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Kyle Whittingham deserves at least another year

The Utah coach still has to show he's capable of winning in the Pac-12 and should get at least a year to prove he can.

Russ Isabella-USA TODAY Sports

It is not a secret that I have been critical of Kyle Whittingham this past season. I feel, on the whole, the regression of this year's team, coupled with last year's losing season, has forced a great deal of difficult questions that, at the point of this post, still remain unanswered.

I am not as confident in Whittingham today as I was two years ago. I have doubts that he will be able to turn this program into a winner - and therefore reaffirm his status as the greatest coach in program history. These past two seasons, too often filled with struggle, have made me jaded and as much as I want to believe things will only improve, the reality is, uncertainty dominates.

Even so, I believe Whittingham continues to deserve that chance at improvement. He's just done too much at Utah to not allow him the opportunity to figure it out.

Yes, there will be those who believe he should be fired after back-to-back losing seasons, and I'll readily admit that the case they make is much stronger today than it was this time last year. However, it is important the Utes don't overreact to these past two seasons and instead allow things to play out the way they should - by providing enough time for Whittingham to prove his ultimate worth in the Pac-12.

The reason I am against a hasty firing is that I believe most coaches deserve more than two years to right their ship and, whether the dissenters want to believe it or not, the Utes' transition between the Mountain West and the Pac-12 almost entirely feels like the transition between coaching staffs. The way I see it is that there are two Whittinghams - the Mountain West one and now the Pac-12 one. They're two different coaches who had to adapt differently.

Because of that, it would be unfair to not expect the same transition within his coaching methodology. It's no different, really, than when a non-BCS coach makes the jump to the BCS. That jump sometimes results in instant success (Urban Meyer at Florida, Gary Andersen at Wisconsin), but those teams almost always are established at their level. Utah isn't. The Utes are the least established Pac-12 team and one that continues to operate under the infrastructure of a Mountain West squad.

Most coaches, unless they're at a top-level program, will get more than two seasons to turn it around - unless the bad is just so awful that a firing only makes sense (Jon Embree at Colorado last year comes to mind). That hasn't happened yet here. As bad as the losses have been the last two years, the Utes were generally competitive in most of them and that fuels the hope that next year, with more talent and a bit more experience, things will eventually turn around. Utah will start to win more games and, even if only marginally, they'll improve enough to make a bowl game.

The thing is, whether you support Whittingham or not, next year will ultimately help prove his future as Utah's next head coach. Firing him today does nothing except placate a vocal minority of fans who want change. It isn't a certainty the Utes will be able to pull in anyone better and there is no evidence that he won't be worse.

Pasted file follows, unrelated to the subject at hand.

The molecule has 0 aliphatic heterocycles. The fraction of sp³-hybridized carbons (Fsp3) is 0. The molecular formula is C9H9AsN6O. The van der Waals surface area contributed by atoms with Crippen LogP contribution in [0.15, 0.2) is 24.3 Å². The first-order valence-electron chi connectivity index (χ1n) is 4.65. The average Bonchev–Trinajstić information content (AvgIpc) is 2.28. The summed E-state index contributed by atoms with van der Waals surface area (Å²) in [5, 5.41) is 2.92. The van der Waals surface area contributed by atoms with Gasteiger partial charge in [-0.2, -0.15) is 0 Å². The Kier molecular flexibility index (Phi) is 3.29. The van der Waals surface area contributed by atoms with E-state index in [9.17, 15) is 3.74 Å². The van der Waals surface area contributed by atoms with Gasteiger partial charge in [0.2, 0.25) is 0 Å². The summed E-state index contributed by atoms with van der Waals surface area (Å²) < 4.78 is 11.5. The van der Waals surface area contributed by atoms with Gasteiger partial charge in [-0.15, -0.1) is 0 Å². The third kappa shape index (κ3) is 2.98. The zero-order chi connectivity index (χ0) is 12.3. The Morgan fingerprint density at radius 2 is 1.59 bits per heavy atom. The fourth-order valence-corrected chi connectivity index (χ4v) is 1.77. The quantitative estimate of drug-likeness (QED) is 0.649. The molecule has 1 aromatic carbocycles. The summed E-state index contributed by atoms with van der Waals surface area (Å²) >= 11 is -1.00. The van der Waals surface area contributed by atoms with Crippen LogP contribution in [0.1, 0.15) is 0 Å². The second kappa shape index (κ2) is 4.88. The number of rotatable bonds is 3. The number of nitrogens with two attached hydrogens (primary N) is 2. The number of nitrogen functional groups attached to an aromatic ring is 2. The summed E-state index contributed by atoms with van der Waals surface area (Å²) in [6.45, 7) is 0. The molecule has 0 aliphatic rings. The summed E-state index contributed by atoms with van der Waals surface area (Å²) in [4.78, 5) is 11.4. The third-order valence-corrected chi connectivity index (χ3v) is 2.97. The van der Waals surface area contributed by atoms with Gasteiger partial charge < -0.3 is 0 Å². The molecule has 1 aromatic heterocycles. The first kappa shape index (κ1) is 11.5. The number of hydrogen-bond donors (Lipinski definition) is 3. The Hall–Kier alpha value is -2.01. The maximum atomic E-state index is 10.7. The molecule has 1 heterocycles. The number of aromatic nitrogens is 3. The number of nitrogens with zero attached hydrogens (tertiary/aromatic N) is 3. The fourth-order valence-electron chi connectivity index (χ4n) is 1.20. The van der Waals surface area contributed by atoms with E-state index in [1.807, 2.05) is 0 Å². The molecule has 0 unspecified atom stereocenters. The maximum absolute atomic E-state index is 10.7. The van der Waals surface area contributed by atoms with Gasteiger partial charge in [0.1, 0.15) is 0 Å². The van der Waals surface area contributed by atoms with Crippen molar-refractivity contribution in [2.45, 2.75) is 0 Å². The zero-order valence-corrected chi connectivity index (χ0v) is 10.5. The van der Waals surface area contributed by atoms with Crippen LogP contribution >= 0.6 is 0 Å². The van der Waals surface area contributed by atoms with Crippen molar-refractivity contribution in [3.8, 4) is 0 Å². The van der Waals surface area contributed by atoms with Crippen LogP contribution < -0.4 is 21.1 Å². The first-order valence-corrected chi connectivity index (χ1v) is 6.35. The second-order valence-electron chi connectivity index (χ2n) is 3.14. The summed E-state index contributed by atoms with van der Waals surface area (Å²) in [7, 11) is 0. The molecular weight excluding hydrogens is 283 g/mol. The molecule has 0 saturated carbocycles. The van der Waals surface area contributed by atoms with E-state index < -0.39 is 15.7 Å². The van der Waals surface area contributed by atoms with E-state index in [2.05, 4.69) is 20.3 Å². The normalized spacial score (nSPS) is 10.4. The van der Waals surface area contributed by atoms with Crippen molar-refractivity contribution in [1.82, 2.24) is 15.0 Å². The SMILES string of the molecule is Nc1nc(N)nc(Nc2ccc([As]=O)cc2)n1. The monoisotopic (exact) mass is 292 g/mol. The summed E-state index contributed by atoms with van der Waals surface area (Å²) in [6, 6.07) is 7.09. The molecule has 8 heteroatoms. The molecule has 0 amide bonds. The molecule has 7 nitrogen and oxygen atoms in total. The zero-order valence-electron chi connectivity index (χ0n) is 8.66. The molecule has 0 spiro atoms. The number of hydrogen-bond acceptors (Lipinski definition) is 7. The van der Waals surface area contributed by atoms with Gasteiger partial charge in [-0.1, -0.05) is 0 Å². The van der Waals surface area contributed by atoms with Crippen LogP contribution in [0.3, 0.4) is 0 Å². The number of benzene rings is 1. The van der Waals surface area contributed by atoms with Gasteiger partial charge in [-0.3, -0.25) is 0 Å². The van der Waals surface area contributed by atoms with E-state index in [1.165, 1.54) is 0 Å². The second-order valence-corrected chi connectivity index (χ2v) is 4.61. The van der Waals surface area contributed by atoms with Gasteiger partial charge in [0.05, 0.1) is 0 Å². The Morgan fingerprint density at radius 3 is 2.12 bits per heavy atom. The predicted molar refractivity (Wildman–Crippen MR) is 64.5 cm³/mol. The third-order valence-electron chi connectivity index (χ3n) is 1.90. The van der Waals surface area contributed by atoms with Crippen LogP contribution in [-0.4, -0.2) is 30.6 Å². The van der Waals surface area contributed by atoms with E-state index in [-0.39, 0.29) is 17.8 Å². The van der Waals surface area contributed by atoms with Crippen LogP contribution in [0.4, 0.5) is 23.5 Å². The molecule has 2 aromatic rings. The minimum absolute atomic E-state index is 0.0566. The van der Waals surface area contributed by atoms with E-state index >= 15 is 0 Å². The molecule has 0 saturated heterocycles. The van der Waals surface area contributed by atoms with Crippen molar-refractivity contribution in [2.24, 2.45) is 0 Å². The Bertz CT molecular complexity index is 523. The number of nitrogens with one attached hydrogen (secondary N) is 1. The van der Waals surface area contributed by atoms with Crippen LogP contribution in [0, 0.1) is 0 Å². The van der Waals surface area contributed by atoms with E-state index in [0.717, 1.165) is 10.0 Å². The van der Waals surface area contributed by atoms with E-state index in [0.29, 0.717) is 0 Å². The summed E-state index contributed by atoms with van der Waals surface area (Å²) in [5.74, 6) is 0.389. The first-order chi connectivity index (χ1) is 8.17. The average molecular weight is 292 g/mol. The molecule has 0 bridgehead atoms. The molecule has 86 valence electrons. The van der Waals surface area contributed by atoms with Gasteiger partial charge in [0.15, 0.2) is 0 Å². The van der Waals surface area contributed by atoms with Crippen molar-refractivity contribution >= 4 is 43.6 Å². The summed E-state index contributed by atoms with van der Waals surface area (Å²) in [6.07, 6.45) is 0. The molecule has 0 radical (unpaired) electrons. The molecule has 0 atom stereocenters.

Which is why it's important to let things play out. Either Whittingham will get it done or he won't. He'll either win or lose and eventually, that will define his legacy and future with the program.

It's that uncertainty that actually makes me want to give Whittingham another chance. I'm still not sure he can't turn it around and before the program commits to firing him, they need to be damn well sure he can't.

Because there is no point in letting him go and then hiring another coach who runs into the same problems that have plagued the Utes these past two years.

With that said, Whittingham's seat is not as safe as it once was. It's amazing I am even writing those words because, just two seasons ago, the idea that he would even be in this position seemed impossible. Utah still needs to win, and all the excuses in the world will start to ring hollow if that doesn't happen. With every losing season, not only do the fans start to doubt the program, but so do future recruits - players we need to be successful in the Pac-12.

You can't win without recruits and you can't recruit if you don't win.

It's a nasty conundrum every coach finds themselves in and the truly great figure it out. Whittingham has been lucky, he's never really had to rebuild Utah football. He inherited a team lacking talent due to graduation and NFL declaration, to be sure, but the foundation was there to win - a foundation built by Urban Meyer. Utah was a name when he took over - not a program toiling in mediocrity and needing a jolt of success to even become marginally relevant. That isn't the case anymore. The Utes aren't relevant. They haven't been since 2011 and that's left this coaching staff in unfamiliar territory.

Navigating that territory is what will determine Whittingham's fate. For now, he gets a pass, if only because of the insanely tough increase in opposition. But Utah fans should expect, and demand, that the program do more than it has been the past two years.

No more excuses now. Whittingham has to get things turned around next year or face the consequences.